English Grammar


be to + verb

'I am to call' is grammatically incorrect. We cannot use the full infinitive 'to call' preceded by the verb 'to be' conjugated in the present tense.


It's the correction that have been made and I don't understand why.


Indeed, in my book ("grammaire de l'anglais", Le Robert & Nathan) I read, for instance, "you are to check in immediately".


Can anybody tell me what is the right way?


Thank you in advance.

2 comments

  • Hi Guypage,


    'to be to do sth' is a common phrase to express that you are supposed to do something, in the sense: You are compelled to do something, you are expected to do something, you are constrained to do sth.


    For example, when are pulled over (stopped) by the police on the motorway, you are supposed to
    drive onto the shoulder or follow the police to the next resting place. We say 'You are to follow them'.
    = 'You are supposed to follow them' or 'You are obliged to follow them.'


    In another context, for example when you say 'I follow the instructions of the police' in the sense 'I have the habit', 'I usually do', it would grammatically incorrect to put a 'to be' in front of the verb.


    Whether something is grammatically correct or incorrect always depends on the context. A cosntruction like 'to be to do sth.' is totally wrong, provided to want to express a habit, but makes perfect sense in the meaning of 'to be supposed to do sth'.


    I hope I could help you out a little bit.
  • From Whacky:
    Hi Guypage,


    'to be to do sth' is a common phrase to express that you are supposed to do something, in the sense: You are compelled to do something, you are expected to do something, you are constrained to do sth.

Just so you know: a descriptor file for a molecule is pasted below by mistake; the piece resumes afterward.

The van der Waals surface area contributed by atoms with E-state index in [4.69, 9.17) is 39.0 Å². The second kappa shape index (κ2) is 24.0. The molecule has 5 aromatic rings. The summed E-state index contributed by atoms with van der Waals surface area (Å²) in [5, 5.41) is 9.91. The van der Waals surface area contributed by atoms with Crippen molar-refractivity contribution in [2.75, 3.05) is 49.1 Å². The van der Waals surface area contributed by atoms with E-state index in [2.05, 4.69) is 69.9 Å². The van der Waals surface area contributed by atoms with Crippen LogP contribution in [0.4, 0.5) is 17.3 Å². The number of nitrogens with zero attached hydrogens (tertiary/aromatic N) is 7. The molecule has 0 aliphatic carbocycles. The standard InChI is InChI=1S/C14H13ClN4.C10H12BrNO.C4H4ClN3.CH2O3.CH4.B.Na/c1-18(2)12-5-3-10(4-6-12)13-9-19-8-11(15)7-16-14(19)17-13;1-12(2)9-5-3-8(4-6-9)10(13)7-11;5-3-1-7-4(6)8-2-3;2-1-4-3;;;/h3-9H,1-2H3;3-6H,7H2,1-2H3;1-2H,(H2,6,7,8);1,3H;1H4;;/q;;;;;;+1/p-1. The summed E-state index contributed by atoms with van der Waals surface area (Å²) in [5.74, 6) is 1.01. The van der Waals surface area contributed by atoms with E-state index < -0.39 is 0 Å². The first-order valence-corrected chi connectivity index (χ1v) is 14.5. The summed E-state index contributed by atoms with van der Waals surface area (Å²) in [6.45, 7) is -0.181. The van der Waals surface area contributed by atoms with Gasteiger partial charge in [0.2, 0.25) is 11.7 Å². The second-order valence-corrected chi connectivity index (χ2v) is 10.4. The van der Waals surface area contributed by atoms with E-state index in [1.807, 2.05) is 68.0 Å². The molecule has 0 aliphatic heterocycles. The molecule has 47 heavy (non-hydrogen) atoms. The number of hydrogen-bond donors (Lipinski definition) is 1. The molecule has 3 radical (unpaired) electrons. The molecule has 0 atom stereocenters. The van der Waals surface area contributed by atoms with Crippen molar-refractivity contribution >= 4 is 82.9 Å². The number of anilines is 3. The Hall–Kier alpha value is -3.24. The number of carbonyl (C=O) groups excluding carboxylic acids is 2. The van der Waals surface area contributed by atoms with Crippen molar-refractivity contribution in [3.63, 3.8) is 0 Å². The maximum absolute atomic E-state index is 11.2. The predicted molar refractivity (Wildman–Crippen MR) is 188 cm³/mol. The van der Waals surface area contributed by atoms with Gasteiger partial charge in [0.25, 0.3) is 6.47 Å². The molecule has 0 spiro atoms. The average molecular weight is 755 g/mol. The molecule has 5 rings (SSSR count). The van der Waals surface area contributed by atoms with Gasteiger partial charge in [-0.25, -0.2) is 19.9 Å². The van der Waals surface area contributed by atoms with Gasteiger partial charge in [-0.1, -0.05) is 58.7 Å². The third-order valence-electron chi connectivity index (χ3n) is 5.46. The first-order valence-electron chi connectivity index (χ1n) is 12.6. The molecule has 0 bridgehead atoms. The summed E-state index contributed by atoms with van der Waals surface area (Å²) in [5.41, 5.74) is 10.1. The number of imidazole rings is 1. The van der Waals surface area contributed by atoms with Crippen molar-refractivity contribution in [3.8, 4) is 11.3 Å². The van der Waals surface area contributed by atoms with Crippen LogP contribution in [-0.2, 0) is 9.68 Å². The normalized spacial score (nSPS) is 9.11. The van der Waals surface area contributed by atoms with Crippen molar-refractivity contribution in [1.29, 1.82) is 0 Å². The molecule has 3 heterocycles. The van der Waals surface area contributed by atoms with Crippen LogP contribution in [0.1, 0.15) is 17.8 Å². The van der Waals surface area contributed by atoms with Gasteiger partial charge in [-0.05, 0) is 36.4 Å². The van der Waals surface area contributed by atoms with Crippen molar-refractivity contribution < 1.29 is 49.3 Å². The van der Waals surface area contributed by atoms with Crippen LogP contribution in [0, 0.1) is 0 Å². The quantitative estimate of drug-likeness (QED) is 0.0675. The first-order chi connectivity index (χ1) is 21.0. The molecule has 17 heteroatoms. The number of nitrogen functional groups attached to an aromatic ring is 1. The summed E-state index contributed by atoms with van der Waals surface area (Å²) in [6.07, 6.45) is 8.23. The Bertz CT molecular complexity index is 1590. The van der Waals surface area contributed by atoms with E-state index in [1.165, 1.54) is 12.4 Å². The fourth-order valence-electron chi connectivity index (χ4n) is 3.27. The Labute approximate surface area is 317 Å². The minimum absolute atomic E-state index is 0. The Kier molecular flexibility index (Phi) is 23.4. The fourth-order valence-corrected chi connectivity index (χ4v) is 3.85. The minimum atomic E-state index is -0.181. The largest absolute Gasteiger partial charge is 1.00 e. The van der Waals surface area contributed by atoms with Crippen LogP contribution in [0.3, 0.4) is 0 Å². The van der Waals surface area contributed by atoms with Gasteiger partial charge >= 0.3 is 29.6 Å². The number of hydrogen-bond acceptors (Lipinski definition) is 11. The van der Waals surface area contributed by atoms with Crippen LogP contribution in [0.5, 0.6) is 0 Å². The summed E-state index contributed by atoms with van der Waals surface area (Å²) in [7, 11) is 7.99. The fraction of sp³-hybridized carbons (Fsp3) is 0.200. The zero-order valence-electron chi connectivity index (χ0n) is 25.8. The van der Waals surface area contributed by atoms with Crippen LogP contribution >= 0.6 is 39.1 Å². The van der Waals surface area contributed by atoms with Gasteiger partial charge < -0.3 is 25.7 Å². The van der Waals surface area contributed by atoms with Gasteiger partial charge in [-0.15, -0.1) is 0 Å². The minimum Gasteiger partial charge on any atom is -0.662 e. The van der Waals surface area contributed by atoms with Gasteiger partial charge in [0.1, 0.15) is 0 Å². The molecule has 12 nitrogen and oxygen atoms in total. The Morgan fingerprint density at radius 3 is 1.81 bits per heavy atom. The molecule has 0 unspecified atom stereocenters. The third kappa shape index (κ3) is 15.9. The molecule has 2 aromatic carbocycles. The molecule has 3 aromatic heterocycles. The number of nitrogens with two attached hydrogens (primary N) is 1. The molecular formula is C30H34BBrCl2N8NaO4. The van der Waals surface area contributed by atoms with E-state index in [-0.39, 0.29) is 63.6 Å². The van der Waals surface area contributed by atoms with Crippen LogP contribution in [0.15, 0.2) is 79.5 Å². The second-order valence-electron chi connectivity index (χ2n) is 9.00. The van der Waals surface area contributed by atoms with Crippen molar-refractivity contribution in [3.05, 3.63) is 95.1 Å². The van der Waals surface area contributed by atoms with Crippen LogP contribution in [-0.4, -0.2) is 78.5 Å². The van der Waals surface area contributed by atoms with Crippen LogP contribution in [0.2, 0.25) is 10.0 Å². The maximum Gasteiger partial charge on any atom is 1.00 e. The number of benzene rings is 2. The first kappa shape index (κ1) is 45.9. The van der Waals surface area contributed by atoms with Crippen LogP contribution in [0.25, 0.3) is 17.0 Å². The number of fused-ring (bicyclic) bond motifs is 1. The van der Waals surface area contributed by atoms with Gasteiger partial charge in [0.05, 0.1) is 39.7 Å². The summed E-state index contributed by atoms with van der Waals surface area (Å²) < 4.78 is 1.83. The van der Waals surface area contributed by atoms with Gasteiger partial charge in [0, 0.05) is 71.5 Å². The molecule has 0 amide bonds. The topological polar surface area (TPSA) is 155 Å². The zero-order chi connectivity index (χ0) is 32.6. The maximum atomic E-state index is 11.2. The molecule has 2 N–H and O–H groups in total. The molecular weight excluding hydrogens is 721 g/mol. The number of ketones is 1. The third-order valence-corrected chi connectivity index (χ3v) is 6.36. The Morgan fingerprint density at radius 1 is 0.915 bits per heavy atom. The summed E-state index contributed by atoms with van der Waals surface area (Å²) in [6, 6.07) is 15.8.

For example, when are pulled over (stopped) by the police on the motorway, you are supposed to
    drive onto the shoulder or follow the police to the next resting place. We say 'You are to follow them'.
    = 'You are supposed to follow them' or 'You are obliged to follow them.'


    In another context, for example when you say 'I follow the instructions of the police' in the sense 'I have the habit', 'I usually do', it would grammatically incorrect to put a 'to be' in front of the verb.


    Whether something is grammatically correct or incorrect always depends on the context. A cosntruction like 'to be to do sth.' is totally wrong, provided to want to express a habit, but makes perfect sense in the meaning of 'to be supposed to do sth'.


    I hope I could help you out a little bit.

     


    Thanks for your answer; I am to understand you.
    best regards,
    Guy

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